Stokie heard snippets of war news from time to time. They were not always accurate like claims that Port Moresby had fallen and Japanese troops had landed in Australia. But he reacted positively by having work done on his plantation when he was told, incorrectly, that the Allies had retaken Salamaua, Lae and Kavieng.
Eventually at the end of July, he came to the conclusion that the war would continue for a long time. He had a canoe built and set out for the New Guinea mainland. He had to return, however, when a native crew member became very ill. This delayed future plans until at least October.
Stokie learned that shot-down American airmen had been hiding in hills at the back of Ulimono for some months. The Japanese were very active in the area and it took several weeks to get a message to them. Stokie told them he was sailing to the New Guinea mainland as soon as the north-west monsoon ended, and invited them to join him.
At first the Americans thought it might be a trap. But that was discounted when they read Stokie’s note a second time. It ended with the words “Cheerio all. The best of luck”. According to the Americans that sounded like the words of a “dinkum Aussie”.
The three young airmen were in poor health when they arrived at Stokie’s camp. Two had to be carried but they soon recovered after medical attention and good food.
In early March 1943 Stokie and the Americans waved lap laps and flashed a mirror at a low flying American Liberator aircraft. When the aircraft returned the next day, it dropped food and instructions for identifying themselves. They received further visits during the next two weeks and were dropped flashlights to signal their position to a Catalina flying boat sent to pick them up.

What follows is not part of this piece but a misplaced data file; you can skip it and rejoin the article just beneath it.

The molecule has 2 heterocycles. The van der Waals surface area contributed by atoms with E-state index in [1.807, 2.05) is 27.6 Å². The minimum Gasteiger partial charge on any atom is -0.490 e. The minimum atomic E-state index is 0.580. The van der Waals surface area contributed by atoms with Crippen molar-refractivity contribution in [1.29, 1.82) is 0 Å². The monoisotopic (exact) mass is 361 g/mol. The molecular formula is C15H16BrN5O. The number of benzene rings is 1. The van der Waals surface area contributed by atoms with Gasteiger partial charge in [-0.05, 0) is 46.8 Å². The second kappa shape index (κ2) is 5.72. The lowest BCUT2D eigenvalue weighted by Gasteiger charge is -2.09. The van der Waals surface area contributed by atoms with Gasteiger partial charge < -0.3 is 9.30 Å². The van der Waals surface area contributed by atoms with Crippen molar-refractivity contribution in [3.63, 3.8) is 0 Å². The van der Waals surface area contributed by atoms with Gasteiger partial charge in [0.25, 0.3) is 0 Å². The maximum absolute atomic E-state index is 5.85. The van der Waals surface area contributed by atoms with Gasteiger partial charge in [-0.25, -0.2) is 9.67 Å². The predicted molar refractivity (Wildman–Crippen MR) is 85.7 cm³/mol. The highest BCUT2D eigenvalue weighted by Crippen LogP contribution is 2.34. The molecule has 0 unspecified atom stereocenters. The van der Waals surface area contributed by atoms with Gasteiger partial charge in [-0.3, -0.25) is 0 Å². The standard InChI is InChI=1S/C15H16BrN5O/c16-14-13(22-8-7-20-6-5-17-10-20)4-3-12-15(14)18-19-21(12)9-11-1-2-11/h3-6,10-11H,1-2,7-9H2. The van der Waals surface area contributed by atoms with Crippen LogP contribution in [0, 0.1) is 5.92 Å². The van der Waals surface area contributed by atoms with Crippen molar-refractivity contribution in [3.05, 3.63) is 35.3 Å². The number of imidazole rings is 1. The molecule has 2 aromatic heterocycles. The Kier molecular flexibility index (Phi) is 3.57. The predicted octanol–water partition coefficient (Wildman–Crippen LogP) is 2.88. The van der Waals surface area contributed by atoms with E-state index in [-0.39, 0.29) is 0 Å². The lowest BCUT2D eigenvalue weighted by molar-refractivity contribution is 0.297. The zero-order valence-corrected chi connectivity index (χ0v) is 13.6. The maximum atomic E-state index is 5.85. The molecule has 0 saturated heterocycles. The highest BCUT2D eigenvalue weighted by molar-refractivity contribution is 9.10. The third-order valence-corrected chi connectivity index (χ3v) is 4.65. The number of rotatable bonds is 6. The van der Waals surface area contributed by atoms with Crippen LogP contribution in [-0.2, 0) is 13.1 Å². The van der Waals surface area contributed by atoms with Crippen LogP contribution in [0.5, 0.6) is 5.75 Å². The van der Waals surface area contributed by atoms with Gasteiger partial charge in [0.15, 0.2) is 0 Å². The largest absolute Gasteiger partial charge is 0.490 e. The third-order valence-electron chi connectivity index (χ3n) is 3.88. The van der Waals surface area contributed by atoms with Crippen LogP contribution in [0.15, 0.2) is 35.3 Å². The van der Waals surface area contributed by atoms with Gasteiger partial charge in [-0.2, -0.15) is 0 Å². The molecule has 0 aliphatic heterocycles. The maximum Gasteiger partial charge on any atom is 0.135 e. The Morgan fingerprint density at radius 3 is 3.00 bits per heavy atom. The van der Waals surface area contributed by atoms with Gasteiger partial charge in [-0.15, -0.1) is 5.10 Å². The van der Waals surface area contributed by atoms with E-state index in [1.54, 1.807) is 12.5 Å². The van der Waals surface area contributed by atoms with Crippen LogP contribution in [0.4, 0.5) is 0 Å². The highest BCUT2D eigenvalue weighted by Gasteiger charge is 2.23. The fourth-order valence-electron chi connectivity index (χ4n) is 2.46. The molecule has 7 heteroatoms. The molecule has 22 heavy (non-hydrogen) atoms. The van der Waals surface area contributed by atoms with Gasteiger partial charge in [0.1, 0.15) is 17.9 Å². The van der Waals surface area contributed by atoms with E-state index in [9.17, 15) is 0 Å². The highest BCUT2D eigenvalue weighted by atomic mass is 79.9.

On arrival in Port Moresby, a US general decorated the airmen with the Purple Heart and congratulated them on their amazing luck. Along with Stokie they were debriefed and then presented to a group of war correspondents. The story attracted headlines in several countries with Life magazine devoting nine pages to their rescue.
All John Stokie wanted to do was establish whether he was a soldier or a civilian. “If I’m a soldier, can I have some leave?” he asked senior officers. He got his leave.
Interviewed in Melbourne, his mother Henrietta told journalists: “It seems that John has done his duty.”
She said he was very carefree and never worried. “As long as his wife, mother and children are well he does not appear to have a care in the world.”
After a family holiday, Stokie returned to duty as NGX450 Lt John Stokie of “M” Special Unit, and he was soon in action as a coastwatcher and leader of a small guerilla group in New Britain.
On 28 September 1943 the American submarine Grouper put ashore 16 Australian and 27 native troops near Cape Orford south of Wide Bay.
A group led by Middle East veteran and former patrol officer, Captain Ian Skinner, included Lt Stokie as 2IC and Sgt Matt Foley as signaller. They moved quickly to the Open Bay region on the North Coast near a mountain known as The Father.
Later, Skinner moved south to form Lion Force guerillas while Stokie stayed in the north with Sgt Foley. Officially, Stokie was supposed to be gathering intelligence, not fighting. His native troops had deliberately not been issued with modern automatic weapons.